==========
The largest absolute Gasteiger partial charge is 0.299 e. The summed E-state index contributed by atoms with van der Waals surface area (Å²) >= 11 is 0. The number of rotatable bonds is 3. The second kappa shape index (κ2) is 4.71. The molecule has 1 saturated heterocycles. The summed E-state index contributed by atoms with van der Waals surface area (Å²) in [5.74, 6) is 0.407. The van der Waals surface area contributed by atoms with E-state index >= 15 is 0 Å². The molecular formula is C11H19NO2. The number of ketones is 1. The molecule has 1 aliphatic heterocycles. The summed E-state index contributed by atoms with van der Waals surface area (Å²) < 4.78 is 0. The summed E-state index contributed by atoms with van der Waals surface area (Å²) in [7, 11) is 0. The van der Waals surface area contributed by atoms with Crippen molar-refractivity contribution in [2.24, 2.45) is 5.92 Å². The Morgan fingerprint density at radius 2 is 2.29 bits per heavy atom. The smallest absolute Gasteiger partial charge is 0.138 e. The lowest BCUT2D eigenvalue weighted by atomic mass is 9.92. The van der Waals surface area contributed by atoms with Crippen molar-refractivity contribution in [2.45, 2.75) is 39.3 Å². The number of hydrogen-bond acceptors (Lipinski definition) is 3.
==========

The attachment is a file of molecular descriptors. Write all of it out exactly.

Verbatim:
The largest absolute Gasteiger partial charge is 0.299 e. The summed E-state index contributed by atoms with van der Waals surface area (Å²) >= 11 is 0. The number of rotatable bonds is 3. The second kappa shape index (κ2) is 4.71. The molecule has 1 saturated heterocycles. The summed E-state index contributed by atoms with van der Waals surface area (Å²) in [5.74, 6) is 0.407. The van der Waals surface area contributed by atoms with E-state index >= 15 is 0 Å². The molecular formula is C11H19NO2. The number of ketones is 1. The molecule has 1 aliphatic heterocycles. The summed E-state index contributed by atoms with van der Waals surface area (Å²) < 4.78 is 0. The summed E-state index contributed by atoms with van der Waals surface area (Å²) in [7, 11) is 0. The van der Waals surface area contributed by atoms with Crippen molar-refractivity contribution in [2.24, 2.45) is 5.92 Å². The Morgan fingerprint density at radius 2 is 2.29 bits per heavy atom. The smallest absolute Gasteiger partial charge is 0.138 e. The lowest BCUT2D eigenvalue weighted by atomic mass is 9.92. The van der Waals surface area contributed by atoms with Crippen molar-refractivity contribution in [2.45, 2.75) is 39.3 Å². The number of hydrogen-bond acceptors (Lipinski definition) is 3.